Darby Bradley On Fossil Fuel, Housing, Entrepreneurship

Darby Bradley, past president of the Vermont Land Trust, stands at the edge of a field that is part of the 300-acre Sparrow Farm in East Montpelier, conserved in 1995 with a public trail easement. The mountains in the background are the northern end of the Worcester Range, where the Vermont Land Trust conserved over 7,000 acres in 1997 and 2014.

Listen below as Bradley speaks to the relationship between landowners and the land trust over time—and read his response to the question: What will bring us to the next level in meeting the energy and environmental challenges we are facing today?

What will bring us to the next level in meeting the energy and environmental challenges we are facing today?

Reduce Fossil Fuel Use: Vermonters export $1.5 billion annually to purchase fossil fuels, an enormous loss to our economy. We will keep more of these dollars in circulation here by making our buildings more energy efficient, promoting solar generation, and reducing commuter driving. I also favor using wood pellets for heating, if they are produced on a small (40-50-000 green tons) scale. The pellet mill in North Clarendon buys its material from local woodlots. Loggers get better prices for their low quality wood, landowners have better options for forest management, and home and business owners have the convenience of fully automated pellet furnaces.

Build More Affordable Housing: To preserve our working landscape and revitalize our community centers, we must build more affordable housing close to employment, schools, shopping, and other services. This will not only help attract young families and give older Vermonters an opportunity to downsize, but it will reduce the pressure for subdivision and development of undeveloped lands upon which our quality of life and our agricultural, forestry, and tourism industries depend.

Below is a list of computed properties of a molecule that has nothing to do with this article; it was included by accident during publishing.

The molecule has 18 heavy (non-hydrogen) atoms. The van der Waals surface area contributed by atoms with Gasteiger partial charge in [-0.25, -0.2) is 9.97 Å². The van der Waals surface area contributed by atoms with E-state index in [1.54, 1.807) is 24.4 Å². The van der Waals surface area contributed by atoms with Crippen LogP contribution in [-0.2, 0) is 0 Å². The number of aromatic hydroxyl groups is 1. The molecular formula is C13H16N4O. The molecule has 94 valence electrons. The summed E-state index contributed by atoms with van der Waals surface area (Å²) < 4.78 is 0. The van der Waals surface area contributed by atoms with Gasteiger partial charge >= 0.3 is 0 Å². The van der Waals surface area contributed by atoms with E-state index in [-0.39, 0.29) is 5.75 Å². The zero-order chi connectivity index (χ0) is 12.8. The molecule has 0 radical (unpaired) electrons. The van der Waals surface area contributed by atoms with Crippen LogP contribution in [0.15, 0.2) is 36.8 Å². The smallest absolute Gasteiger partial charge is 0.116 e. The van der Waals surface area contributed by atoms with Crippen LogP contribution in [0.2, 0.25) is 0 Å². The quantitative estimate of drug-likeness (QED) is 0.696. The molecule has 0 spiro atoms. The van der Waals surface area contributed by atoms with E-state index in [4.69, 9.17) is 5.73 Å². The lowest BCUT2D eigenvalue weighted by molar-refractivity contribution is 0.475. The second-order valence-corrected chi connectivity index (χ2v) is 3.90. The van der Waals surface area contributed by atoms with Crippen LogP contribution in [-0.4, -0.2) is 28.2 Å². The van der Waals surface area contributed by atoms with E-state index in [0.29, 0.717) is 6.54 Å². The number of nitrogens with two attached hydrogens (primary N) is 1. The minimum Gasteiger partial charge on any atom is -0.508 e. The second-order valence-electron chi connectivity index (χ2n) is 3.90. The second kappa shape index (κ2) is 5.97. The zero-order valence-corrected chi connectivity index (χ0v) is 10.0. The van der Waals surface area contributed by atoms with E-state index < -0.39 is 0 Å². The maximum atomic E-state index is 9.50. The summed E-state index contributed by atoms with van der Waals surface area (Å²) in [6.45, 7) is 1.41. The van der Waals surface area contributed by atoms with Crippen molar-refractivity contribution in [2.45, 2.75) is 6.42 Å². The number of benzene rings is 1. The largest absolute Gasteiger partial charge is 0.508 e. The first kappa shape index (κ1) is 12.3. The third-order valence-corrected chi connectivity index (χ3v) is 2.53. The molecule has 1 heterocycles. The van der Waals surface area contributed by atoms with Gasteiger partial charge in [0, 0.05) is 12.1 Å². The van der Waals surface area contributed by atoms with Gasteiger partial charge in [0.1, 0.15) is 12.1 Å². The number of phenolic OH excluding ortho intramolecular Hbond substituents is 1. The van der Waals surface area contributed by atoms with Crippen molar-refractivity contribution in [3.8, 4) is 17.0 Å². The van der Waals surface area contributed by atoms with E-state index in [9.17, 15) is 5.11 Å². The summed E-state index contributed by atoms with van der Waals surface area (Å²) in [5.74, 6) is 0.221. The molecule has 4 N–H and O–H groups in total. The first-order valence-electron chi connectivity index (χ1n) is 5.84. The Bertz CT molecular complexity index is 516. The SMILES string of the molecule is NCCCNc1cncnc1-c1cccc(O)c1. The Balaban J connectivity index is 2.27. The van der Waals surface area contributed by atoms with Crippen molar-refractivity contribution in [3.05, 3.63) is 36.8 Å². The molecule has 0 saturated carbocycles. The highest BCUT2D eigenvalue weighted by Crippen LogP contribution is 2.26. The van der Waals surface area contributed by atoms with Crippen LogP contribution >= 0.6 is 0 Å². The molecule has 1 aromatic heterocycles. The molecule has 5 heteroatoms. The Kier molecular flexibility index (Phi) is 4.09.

Focus on the Entrepreneur: While we may hope for the next IBM, our best chance to build Vermont’s economy is to focus on entrepreneurs, who have good ideas but need help to get them into production. The astonishing transformation of our agricultural and food industries has taken place because government, investors, land trusts, lenders, philanthropic organizations, and many others have made it possible for innovative farmers, cheese producers, beer brewers, and other entrepreneurs to pursue their ambitions.
— Darby Bradley, Past President, Vermont Land Trust

The above comes from the recent Vermont Folklife Center exhibit, Portraits in Action: Pioneers in Renewable Energy, Environmental Conservation, and Land Use Planning. The exhibit brings together the perspectives of a diverse cross section of twenty-five pioneers, activists, and leaders in renewable energy, environmental conservation, and land use planning, and invites them to speak to the issues at hand. It is both an oral history and a call to action.

See more from the exhibition - Portraits in Action.